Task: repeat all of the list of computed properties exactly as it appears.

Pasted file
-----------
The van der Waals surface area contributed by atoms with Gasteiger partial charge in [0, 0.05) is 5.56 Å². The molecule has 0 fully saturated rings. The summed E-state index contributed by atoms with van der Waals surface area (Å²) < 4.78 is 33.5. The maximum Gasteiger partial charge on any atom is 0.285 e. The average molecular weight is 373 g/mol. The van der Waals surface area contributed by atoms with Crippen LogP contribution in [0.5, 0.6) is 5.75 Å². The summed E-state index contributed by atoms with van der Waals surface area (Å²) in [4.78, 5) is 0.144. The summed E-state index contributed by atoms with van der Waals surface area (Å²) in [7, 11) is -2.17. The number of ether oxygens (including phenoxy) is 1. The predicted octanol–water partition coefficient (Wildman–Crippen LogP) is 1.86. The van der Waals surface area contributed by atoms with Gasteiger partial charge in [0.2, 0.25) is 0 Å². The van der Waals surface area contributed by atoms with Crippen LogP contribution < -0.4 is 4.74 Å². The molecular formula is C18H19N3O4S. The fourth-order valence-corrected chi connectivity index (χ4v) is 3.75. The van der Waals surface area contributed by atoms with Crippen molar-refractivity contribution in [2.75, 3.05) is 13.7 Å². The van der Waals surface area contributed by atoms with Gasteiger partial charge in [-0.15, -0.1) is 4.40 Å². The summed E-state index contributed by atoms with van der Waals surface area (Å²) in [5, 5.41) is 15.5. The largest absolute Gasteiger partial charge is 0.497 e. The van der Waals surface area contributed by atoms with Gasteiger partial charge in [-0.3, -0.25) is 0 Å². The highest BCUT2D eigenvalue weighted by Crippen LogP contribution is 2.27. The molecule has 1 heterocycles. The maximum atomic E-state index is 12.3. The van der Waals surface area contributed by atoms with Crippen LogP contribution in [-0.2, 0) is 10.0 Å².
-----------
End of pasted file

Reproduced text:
The van der Waals surface area contributed by atoms with Gasteiger partial charge in [0, 0.05) is 5.56 Å². The molecule has 0 fully saturated rings. The summed E-state index contributed by atoms with van der Waals surface area (Å²) < 4.78 is 33.5. The maximum Gasteiger partial charge on any atom is 0.285 e. The average molecular weight is 373 g/mol. The van der Waals surface area contributed by atoms with Crippen LogP contribution in [0.5, 0.6) is 5.75 Å². The summed E-state index contributed by atoms with van der Waals surface area (Å²) in [4.78, 5) is 0.144. The summed E-state index contributed by atoms with van der Waals surface area (Å²) in [7, 11) is -2.17. The number of ether oxygens (including phenoxy) is 1. The predicted octanol–water partition coefficient (Wildman–Crippen LogP) is 1.86. The van der Waals surface area contributed by atoms with Gasteiger partial charge in [0.2, 0.25) is 0 Å². The van der Waals surface area contributed by atoms with Crippen LogP contribution < -0.4 is 4.74 Å². The molecular formula is C18H19N3O4S. The fourth-order valence-corrected chi connectivity index (χ4v) is 3.75. The van der Waals surface area contributed by atoms with Crippen molar-refractivity contribution in [2.75, 3.05) is 13.7 Å². The van der Waals surface area contributed by atoms with Gasteiger partial charge in [-0.15, -0.1) is 4.40 Å². The summed E-state index contributed by atoms with van der Waals surface area (Å²) in [5, 5.41) is 15.5. The largest absolute Gasteiger partial charge is 0.497 e. The van der Waals surface area contributed by atoms with Gasteiger partial charge in [-0.3, -0.25) is 0 Å². The highest BCUT2D eigenvalue weighted by Crippen LogP contribution is 2.27. The molecule has 1 heterocycles. The maximum atomic E-state index is 12.3. The van der Waals surface area contributed by atoms with Crippen LogP contribution in [-0.2, 0) is 10.0 Å².